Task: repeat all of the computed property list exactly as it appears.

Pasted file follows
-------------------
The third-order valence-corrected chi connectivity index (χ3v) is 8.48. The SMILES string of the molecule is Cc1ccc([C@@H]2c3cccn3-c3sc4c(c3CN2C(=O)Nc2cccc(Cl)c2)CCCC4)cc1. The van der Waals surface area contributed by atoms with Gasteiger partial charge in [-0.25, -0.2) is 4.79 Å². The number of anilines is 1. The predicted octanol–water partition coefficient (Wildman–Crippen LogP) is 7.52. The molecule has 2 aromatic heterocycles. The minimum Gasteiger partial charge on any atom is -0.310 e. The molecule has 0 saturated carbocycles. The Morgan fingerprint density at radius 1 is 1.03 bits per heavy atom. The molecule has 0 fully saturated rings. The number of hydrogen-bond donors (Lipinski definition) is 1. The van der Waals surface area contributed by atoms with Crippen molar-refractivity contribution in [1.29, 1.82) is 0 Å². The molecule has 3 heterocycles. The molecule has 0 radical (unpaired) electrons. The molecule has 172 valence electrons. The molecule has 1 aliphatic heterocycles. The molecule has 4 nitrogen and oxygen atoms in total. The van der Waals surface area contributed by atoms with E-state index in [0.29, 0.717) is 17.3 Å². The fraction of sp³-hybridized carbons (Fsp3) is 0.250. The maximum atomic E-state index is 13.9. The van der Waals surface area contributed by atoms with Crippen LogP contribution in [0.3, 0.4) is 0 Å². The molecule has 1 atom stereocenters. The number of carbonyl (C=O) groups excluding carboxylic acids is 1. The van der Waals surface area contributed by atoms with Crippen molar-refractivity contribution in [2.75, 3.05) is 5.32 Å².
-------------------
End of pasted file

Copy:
The third-order valence-corrected chi connectivity index (χ3v) is 8.48. The SMILES string of the molecule is Cc1ccc([C@@H]2c3cccn3-c3sc4c(c3CN2C(=O)Nc2cccc(Cl)c2)CCCC4)cc1. The van der Waals surface area contributed by atoms with Gasteiger partial charge in [-0.25, -0.2) is 4.79 Å². The number of anilines is 1. The predicted octanol–water partition coefficient (Wildman–Crippen LogP) is 7.52. The molecule has 2 aromatic heterocycles. The minimum Gasteiger partial charge on any atom is -0.310 e. The molecule has 0 saturated carbocycles. The Morgan fingerprint density at radius 1 is 1.03 bits per heavy atom. The molecule has 0 fully saturated rings. The number of hydrogen-bond donors (Lipinski definition) is 1. The van der Waals surface area contributed by atoms with Crippen molar-refractivity contribution in [1.29, 1.82) is 0 Å². The molecule has 3 heterocycles. The molecule has 0 radical (unpaired) electrons. The molecule has 172 valence electrons. The molecule has 1 aliphatic heterocycles. The molecule has 4 nitrogen and oxygen atoms in total. The van der Waals surface area contributed by atoms with E-state index in [0.29, 0.717) is 17.3 Å². The fraction of sp³-hybridized carbons (Fsp3) is 0.250. The maximum atomic E-state index is 13.9. The van der Waals surface area contributed by atoms with Crippen LogP contribution in [0.3, 0.4) is 0 Å². The molecule has 1 atom stereocenters. The number of carbonyl (C=O) groups excluding carboxylic acids is 1. The van der Waals surface area contributed by atoms with Crippen molar-refractivity contribution in [2.75, 3.05) is 5.32 Å².